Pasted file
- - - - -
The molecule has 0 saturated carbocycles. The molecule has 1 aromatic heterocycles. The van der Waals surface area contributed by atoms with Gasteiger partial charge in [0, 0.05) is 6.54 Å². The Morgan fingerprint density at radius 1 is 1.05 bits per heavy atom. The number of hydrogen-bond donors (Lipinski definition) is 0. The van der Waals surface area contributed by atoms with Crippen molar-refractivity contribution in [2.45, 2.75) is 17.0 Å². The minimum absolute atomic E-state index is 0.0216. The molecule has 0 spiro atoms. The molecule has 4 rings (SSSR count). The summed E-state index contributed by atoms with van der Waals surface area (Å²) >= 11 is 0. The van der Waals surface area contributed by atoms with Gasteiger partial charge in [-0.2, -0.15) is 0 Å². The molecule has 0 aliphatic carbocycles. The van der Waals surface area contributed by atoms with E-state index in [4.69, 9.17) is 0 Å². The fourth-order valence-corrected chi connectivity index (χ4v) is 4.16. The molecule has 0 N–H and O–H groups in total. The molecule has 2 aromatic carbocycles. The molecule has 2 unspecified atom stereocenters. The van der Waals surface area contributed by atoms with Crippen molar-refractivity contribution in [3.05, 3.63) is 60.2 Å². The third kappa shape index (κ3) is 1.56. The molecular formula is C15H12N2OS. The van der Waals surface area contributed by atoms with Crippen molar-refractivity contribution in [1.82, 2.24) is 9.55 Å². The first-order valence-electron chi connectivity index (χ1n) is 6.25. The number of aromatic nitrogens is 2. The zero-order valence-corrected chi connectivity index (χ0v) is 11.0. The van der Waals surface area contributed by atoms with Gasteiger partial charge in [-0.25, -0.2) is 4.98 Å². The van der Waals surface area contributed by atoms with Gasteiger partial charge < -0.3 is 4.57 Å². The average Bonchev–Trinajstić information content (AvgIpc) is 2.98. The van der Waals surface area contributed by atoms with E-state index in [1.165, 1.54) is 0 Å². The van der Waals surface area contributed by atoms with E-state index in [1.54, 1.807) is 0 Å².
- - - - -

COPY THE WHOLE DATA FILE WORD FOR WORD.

The molecule has 0 saturated carbocycles. The molecule has 1 aromatic heterocycles. The van der Waals surface area contributed by atoms with Gasteiger partial charge in [0, 0.05) is 6.54 Å². The Morgan fingerprint density at radius 1 is 1.05 bits per heavy atom. The number of hydrogen-bond donors (Lipinski definition) is 0. The van der Waals surface area contributed by atoms with Crippen molar-refractivity contribution in [2.45, 2.75) is 17.0 Å². The minimum absolute atomic E-state index is 0.0216. The molecule has 0 spiro atoms. The molecule has 4 rings (SSSR count). The summed E-state index contributed by atoms with van der Waals surface area (Å²) >= 11 is 0. The van der Waals surface area contributed by atoms with Gasteiger partial charge in [-0.2, -0.15) is 0 Å². The molecule has 0 aliphatic carbocycles. The van der Waals surface area contributed by atoms with E-state index in [4.69, 9.17) is 0 Å². The fourth-order valence-corrected chi connectivity index (χ4v) is 4.16. The molecule has 0 N–H and O–H groups in total. The molecule has 2 aromatic carbocycles. The molecule has 2 unspecified atom stereocenters. The van der Waals surface area contributed by atoms with Crippen molar-refractivity contribution in [3.05, 3.63) is 60.2 Å². The third kappa shape index (κ3) is 1.56. The molecular formula is C15H12N2OS. The van der Waals surface area contributed by atoms with Crippen molar-refractivity contribution in [1.82, 2.24) is 9.55 Å². The first-order valence-electron chi connectivity index (χ1n) is 6.25. The number of aromatic nitrogens is 2. The zero-order valence-corrected chi connectivity index (χ0v) is 11.0. The van der Waals surface area contributed by atoms with Gasteiger partial charge in [-0.25, -0.2) is 4.98 Å². The van der Waals surface area contributed by atoms with Gasteiger partial charge < -0.3 is 4.57 Å². The average Bonchev–Trinajstić information content (AvgIpc) is 2.98. The van der Waals surface area contributed by atoms with E-state index in [1.165, 1.54) is 0 Å². The van der Waals surface area contributed by atoms with E-state index in [1.54, 1.807) is 0 Å².